During New Jersey’s 2011 legislative session, the Housing and Community Development Network of New Jersey (the Network), an NLIHC state coalition partner, led the effort to protect funding for three state programs essential to addressing homelessness and housing affordability and availability. Republican Governor Chris Christie’s proposed FY12 budget threatened to increase homelessness in the state by cutting funds from the state’s General Assistance program and shifting money from the state’s housing trust fund to the general fund. Through organizing and a successful lobby day, advocates were able to lessen the blow of the proposed cuts and ensure the governor’s request to fully fund the State Rental Assistance Program (SRAP) was met.
The General Assistance program offers temporary assistance to single low income individuals for rental, mortgage or utility payment assistance, and transportation aid during an in-state housing search. Currently, people who qualify for the program are able to receive assistance for up to 18 months if they are classified as "employable", or able to work, and receive a stipend of $140 per month. People classified as "unemployable" receive assistance for up to 18 months and $210 a stipend of $210 per month stipend. Gov. Christie's initial FY12 budget proposed a cut of $31.5 million to this program. In addition, he proposed a 30-day delay of assistance, which, he claimed would give individuals time to look for employment, and a six-month delay before applicants could be classified as unemployable.
Advocates argued that these cuts would result in homelessness for many New Jersey residents, including people with disabilities, seniors and individuals looking for work, especially those re-entering communities after serving jail time. Network members and allies worked with their members during their May 19 Lobby Day to urge legislators and the governor to restore funding in the final budget for this program. Advocates were successful in avoiding a deep cut to the program with the final budget resulting in only a $7 million cut. The proposed 30-day wait for assistance is now discretionary, and the six-month delay before someone could receive the higher unemployable amount passed.
Advocates were also successful in their outreach to legislators to ensure full funding of SRAP, as requested in the Governor’s budget. SRAP provides vouchers for families and individuals in need of housing assistance. While they are pleased that the program was fully funded in the final budget, Network members were disappointed that much of the funding for the program was achieved by siphoning $25 million of housing production money from the state’s affordable housing trust fund.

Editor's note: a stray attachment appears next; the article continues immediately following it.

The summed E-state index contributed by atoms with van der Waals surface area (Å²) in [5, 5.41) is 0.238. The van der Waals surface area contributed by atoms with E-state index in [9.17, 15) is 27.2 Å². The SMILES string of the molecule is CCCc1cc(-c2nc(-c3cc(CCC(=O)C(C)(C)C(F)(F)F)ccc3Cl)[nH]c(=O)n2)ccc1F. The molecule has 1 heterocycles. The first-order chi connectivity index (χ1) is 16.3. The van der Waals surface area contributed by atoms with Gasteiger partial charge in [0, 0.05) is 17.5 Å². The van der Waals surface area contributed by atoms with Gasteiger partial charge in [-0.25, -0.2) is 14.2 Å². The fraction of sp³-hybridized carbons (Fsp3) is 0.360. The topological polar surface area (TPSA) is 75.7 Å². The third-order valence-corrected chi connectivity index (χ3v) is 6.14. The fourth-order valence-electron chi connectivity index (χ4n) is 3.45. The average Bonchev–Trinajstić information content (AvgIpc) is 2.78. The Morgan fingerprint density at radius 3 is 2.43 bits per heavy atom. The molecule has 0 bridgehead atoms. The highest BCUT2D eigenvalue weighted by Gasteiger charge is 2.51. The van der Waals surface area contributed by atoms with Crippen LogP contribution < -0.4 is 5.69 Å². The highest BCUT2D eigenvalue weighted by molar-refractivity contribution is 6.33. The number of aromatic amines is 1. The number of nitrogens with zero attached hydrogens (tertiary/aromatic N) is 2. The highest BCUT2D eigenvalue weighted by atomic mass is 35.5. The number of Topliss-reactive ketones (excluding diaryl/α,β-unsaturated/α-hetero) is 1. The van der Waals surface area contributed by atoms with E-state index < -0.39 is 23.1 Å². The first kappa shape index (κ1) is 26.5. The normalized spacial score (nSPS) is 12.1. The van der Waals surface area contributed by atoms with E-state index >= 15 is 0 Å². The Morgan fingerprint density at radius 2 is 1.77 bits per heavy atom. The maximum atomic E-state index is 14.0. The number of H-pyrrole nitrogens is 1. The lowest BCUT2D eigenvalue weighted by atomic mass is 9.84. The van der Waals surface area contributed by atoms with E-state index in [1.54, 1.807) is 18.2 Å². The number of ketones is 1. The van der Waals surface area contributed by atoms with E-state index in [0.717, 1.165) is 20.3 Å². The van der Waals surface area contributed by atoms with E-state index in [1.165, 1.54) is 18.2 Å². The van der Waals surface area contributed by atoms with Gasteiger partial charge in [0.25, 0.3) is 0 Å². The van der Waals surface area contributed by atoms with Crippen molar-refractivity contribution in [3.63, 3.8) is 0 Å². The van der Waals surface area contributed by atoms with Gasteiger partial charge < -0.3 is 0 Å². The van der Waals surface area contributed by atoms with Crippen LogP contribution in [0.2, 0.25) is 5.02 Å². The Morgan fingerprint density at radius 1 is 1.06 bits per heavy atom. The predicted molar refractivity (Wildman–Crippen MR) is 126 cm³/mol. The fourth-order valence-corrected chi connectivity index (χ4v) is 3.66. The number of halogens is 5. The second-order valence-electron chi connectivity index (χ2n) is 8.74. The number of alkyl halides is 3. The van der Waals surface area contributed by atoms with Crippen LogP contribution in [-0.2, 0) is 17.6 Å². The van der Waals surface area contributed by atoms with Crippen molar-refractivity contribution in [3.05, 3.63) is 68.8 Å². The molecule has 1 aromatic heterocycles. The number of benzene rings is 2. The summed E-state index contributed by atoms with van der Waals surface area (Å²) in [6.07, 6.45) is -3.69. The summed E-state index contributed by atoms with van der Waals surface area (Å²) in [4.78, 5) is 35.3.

Since Gov. Christie took office, he has diverted $23 million of dedicated funds from the New Jersey Affordable Housing Trust Fund to the general fund. For the third time, his budget recaptures dedicated resources from the trust fund and does not appropriate the full amount as required by state law. In addition to the funds allocated to SRAP, the State Treasurer announced that SRAP will be funded with $9 million of housing trust fund dollars, rather than with general fund money. There will be no revenue available from the trust fund this year or next to build or rehabilitate affordable homes in New Jersey. Language to prevent trust fund dollars from going to the general fund was included in the budget passed by the legislature, but was line-item vetoed by the governor.
Aside from the budget, Network members and allies succeeded in passing the Foreclosure Rescue Fraud Prevention Act in the legislature. The act requires foreclosure consultants and distressed property purchasers, who contract with owners of residential properties in financial distress, to adhere to certain practices in providing foreclosure prevention services to owners. The bill was approved by the Senate (39-0) and the Assembly (77-0). The legislation now awaits Gov. Christie’s approval.
“We will continue to reach out to New Jersey’s legislators so that they are aware of what exactly is happening in the homes of their constituents,” said Staci Berger, director of policy and advocacy for the Network. “Investing in homes and jobs in environmentally appropriate places with access to transit by preserving the Trust Fund and funding SRAP is exactly what New Jersey’s economy needs right now. Build more homes people can afford and they'll have more in their pockets to invest in the local economy."
For more information contact, Arnold Cohen, Policy Coordinator, Housing and Development Network of New Jersey, firstname.lastname@example.org.
This article was edited from an earlier version to correct information on the GA program.